Court Improperly Lets Parties to Change a Battery to Negligence

An Assault or Battery Away from Auto Does Not Arise Out of Use of Auto

Automobile liability coverage requires that for coverage to apply injuries to a third party must result from the use of the automobile. Unlike broad liability coverages like a Commercial General Liability policy or a homeowners policy, the insurance protection of an automobile liability policy requires a nexus to the automobile. Entering into an agreed judgment so that the insurer could be sued, resulted, as it often does, in a coverage dispute that should never have been filed had the parties consulted an insurance coverage lawyer before entering into a stipulated judgment.

In Indiana, the Court of Appeals decided, Estate of Curtis by Brade v. GEICO General Insurance Company, Court of Appeals of Indiana, — N.E.3d —-,  2017 WL 942813 (March 10, 2017) litigation resulted after Drake Matovich and Robert Curtis engaged in a physical altercation in a grocery store parking lot that resulted in Curtis being severely injured and eventually died as a result of the altercation.

Matovich and Curtis’s estate entered into an agreed judgment, pursuant to which Matovich admitted liability and assigned his claims against his automobile insurer, GEICO General Insurance Company (GEICO), to Curtis.


During the relevant period of time, Matovich was insured by GEICO under an automobile liability policy (the Policy) covering a 2004 Chevrolet truck. On September 17, 2009, Matovich was sitting in his parked truck in a parking lot. Another vehicle, being driven by Curtis, bumped into Matovich’s parked vehicle but did not stop.

Matovich pursued Curtis’s vehicle, stopped it and Matovich said, “You just hit my truck. I need you to stop.” Curtis exited his vehicle and approached Matovich aggressively, saying, “f*ck you” repeatedly.  Curtis then chest bumped Matovich, who retreated to the rear of his truck, with Curtis following. Curtis made contact with Matovich again, and Matovich told Curtis to take it easy, stay back, and calm down. Curtis made contact with Matovich again. Matovich then put his hand out and said, “You need to stop and stay back.”  Curtis made contact with Matovich, walking into his outstretched hand; Curtis’s eyes rolled up, his arms went limp, and he collapsed. Curtis eventually died and his Estate contends that his death stemmed from the altercation with Matovich.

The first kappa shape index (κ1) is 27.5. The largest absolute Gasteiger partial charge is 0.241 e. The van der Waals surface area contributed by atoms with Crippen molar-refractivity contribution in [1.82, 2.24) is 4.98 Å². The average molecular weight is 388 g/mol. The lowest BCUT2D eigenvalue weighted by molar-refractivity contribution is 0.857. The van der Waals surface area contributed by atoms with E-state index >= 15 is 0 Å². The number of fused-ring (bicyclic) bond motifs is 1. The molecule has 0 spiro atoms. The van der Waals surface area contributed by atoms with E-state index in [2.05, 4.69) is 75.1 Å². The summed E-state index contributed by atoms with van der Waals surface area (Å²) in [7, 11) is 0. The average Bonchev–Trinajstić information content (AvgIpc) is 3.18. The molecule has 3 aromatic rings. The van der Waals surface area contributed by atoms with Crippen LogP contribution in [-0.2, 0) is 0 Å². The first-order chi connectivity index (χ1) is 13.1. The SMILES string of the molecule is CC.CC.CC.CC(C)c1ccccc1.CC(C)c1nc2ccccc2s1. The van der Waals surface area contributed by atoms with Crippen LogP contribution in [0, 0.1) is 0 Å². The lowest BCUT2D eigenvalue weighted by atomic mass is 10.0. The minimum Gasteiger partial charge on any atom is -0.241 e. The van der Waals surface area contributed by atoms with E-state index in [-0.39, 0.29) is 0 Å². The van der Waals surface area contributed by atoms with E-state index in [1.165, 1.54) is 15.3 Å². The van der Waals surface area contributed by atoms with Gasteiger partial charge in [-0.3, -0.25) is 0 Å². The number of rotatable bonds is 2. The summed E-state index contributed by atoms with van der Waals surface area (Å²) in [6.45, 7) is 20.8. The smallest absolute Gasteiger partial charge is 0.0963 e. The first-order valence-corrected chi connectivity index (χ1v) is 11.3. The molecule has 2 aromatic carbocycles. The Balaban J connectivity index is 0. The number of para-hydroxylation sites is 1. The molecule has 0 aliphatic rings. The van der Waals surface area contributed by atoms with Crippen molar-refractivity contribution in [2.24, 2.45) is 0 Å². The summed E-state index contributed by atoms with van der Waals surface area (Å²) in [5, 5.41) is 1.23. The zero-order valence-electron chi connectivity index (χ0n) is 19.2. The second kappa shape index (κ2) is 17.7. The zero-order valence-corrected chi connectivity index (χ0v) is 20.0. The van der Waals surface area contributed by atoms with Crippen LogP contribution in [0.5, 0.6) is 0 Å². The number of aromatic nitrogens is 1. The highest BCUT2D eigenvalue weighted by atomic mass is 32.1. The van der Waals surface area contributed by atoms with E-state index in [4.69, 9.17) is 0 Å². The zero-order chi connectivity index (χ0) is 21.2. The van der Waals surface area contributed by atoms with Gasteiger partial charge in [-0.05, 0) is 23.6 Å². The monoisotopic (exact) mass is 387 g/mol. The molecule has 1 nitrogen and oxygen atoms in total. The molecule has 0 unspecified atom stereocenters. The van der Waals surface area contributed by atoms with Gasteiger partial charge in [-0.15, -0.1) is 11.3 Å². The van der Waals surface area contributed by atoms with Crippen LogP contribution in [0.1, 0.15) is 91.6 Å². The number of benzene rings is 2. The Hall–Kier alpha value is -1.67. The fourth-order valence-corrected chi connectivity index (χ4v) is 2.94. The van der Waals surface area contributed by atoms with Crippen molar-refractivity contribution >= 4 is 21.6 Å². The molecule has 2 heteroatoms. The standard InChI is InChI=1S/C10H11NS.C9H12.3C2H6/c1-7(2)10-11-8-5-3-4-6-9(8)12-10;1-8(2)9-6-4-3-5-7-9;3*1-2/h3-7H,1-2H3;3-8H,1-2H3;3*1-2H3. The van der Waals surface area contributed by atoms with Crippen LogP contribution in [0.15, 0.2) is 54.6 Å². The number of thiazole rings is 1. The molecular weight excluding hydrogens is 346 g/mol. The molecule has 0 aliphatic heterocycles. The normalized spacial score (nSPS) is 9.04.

On May 20, 2011, Curtis’s Estate filed a wrongful death suit against Matovich, alleging that Matovich’s recklessness and negligence had resulted in Curtis’s death. GEICO paid for Matovich’s defense but reserved its rights to later deny coverage. Following mediation, the parties entered into an agreement.

The Agreed Judgment, made the actions of Matovich, a clear and unambiguous battery, into a negligent act. The parties agreed that the stipulated negligence of Matovich caused Curtis’s injury.  Matovich, then, avoiding paying the judgment, assigned any and all claims which he may have against his own automobile insurance company as a result of the matters contained within this litigation.

The trial court entered judgment in favor of Curtis, finding that Matovich owed damages to the Estate in the amount of $357,868.45 plus the costs of the action.


Although the parties each raise multiple arguments, the court foud one issue to be dispositive — whether Matovich’s actions were covered under the Policy as a matter of law. The Policy’s liability provision states that GEICO agreed to pay damages for which Matovich became legally obligated to pay because of bodily injury “arising out of the ownership, maintenance, or use of the owned auto….” The primary issue in the case is whether the altercation between Matovich and Curtis arose out of the “use” of Matovich’s vehicle.